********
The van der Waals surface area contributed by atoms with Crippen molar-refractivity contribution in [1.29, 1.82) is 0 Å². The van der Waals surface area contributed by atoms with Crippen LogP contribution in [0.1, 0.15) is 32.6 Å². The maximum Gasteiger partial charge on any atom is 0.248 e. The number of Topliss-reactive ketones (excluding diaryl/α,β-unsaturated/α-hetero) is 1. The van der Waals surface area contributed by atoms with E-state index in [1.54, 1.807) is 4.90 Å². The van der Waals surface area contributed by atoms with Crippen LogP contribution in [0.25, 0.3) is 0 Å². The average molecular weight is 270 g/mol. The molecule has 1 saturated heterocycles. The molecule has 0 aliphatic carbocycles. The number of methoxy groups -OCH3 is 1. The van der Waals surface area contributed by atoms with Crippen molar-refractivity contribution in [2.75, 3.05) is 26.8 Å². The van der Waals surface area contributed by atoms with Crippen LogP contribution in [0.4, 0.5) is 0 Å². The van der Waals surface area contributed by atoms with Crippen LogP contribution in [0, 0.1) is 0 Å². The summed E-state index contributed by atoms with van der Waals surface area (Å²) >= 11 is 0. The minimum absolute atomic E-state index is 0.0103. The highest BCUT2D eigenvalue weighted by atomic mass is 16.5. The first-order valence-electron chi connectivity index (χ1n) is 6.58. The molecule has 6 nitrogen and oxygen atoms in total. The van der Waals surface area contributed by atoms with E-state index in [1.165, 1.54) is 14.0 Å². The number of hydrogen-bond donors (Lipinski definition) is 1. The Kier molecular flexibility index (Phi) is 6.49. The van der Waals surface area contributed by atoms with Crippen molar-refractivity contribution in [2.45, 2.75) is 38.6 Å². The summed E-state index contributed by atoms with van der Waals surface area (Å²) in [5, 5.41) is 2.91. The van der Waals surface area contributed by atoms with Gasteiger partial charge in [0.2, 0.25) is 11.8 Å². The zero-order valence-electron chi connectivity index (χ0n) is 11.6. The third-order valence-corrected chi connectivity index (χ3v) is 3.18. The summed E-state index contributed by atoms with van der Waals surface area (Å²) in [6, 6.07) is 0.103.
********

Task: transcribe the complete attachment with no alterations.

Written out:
The van der Waals surface area contributed by atoms with Crippen molar-refractivity contribution in [1.29, 1.82) is 0 Å². The van der Waals surface area contributed by atoms with Crippen LogP contribution in [0.1, 0.15) is 32.6 Å². The maximum Gasteiger partial charge on any atom is 0.248 e. The number of Topliss-reactive ketones (excluding diaryl/α,β-unsaturated/α-hetero) is 1. The van der Waals surface area contributed by atoms with E-state index in [1.54, 1.807) is 4.90 Å². The van der Waals surface area contributed by atoms with Crippen LogP contribution in [0.25, 0.3) is 0 Å². The average molecular weight is 270 g/mol. The molecule has 1 saturated heterocycles. The molecule has 0 aliphatic carbocycles. The number of methoxy groups -OCH3 is 1. The van der Waals surface area contributed by atoms with Crippen molar-refractivity contribution in [2.75, 3.05) is 26.8 Å². The van der Waals surface area contributed by atoms with Crippen LogP contribution in [0.4, 0.5) is 0 Å². The van der Waals surface area contributed by atoms with Crippen LogP contribution in [0, 0.1) is 0 Å². The summed E-state index contributed by atoms with van der Waals surface area (Å²) >= 11 is 0. The minimum absolute atomic E-state index is 0.0103. The highest BCUT2D eigenvalue weighted by atomic mass is 16.5. The first-order valence-electron chi connectivity index (χ1n) is 6.58. The molecule has 6 nitrogen and oxygen atoms in total. The van der Waals surface area contributed by atoms with E-state index in [1.165, 1.54) is 14.0 Å². The number of hydrogen-bond donors (Lipinski definition) is 1. The Kier molecular flexibility index (Phi) is 6.49. The van der Waals surface area contributed by atoms with Crippen molar-refractivity contribution in [2.45, 2.75) is 38.6 Å². The summed E-state index contributed by atoms with van der Waals surface area (Å²) in [5, 5.41) is 2.91. The van der Waals surface area contributed by atoms with Gasteiger partial charge in [0.2, 0.25) is 11.8 Å². The zero-order valence-electron chi connectivity index (χ0n) is 11.6. The third-order valence-corrected chi connectivity index (χ3v) is 3.18. The summed E-state index contributed by atoms with van der Waals surface area (Å²) in [6, 6.07) is 0.103.